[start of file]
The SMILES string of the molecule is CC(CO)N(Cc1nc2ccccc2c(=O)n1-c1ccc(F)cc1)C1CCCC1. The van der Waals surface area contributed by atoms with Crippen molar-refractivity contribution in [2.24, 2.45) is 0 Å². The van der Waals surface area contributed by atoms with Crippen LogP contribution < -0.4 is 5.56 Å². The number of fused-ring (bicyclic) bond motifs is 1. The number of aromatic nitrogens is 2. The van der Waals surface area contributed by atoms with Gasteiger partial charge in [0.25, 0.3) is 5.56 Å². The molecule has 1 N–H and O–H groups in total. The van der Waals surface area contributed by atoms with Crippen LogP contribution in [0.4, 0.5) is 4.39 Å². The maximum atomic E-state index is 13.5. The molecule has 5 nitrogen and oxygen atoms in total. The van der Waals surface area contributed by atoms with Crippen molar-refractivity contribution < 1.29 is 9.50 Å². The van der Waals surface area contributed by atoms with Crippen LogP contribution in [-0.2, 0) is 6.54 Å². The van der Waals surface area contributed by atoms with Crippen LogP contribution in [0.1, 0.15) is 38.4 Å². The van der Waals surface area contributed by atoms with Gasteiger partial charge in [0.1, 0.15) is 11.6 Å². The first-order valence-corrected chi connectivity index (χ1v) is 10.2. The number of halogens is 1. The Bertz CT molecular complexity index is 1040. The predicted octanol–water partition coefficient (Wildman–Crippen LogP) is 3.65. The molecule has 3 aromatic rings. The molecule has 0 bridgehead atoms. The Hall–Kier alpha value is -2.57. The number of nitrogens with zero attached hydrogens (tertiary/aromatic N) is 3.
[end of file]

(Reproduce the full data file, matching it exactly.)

The SMILES string of the molecule is CC(CO)N(Cc1nc2ccccc2c(=O)n1-c1ccc(F)cc1)C1CCCC1. The van der Waals surface area contributed by atoms with Crippen molar-refractivity contribution in [2.24, 2.45) is 0 Å². The van der Waals surface area contributed by atoms with Crippen LogP contribution < -0.4 is 5.56 Å². The number of fused-ring (bicyclic) bond motifs is 1. The number of aromatic nitrogens is 2. The van der Waals surface area contributed by atoms with Gasteiger partial charge in [0.25, 0.3) is 5.56 Å². The molecule has 1 N–H and O–H groups in total. The van der Waals surface area contributed by atoms with Crippen LogP contribution in [0.4, 0.5) is 4.39 Å². The maximum atomic E-state index is 13.5. The molecule has 5 nitrogen and oxygen atoms in total. The van der Waals surface area contributed by atoms with Crippen molar-refractivity contribution < 1.29 is 9.50 Å². The van der Waals surface area contributed by atoms with Crippen LogP contribution in [-0.2, 0) is 6.54 Å². The van der Waals surface area contributed by atoms with Crippen LogP contribution in [0.1, 0.15) is 38.4 Å². The van der Waals surface area contributed by atoms with Gasteiger partial charge in [0.1, 0.15) is 11.6 Å². The first-order valence-corrected chi connectivity index (χ1v) is 10.2. The number of halogens is 1. The Bertz CT molecular complexity index is 1040. The predicted octanol–water partition coefficient (Wildman–Crippen LogP) is 3.65. The molecule has 3 aromatic rings. The molecule has 0 bridgehead atoms. The Hall–Kier alpha value is -2.57. The number of nitrogens with zero attached hydrogens (tertiary/aromatic N) is 3.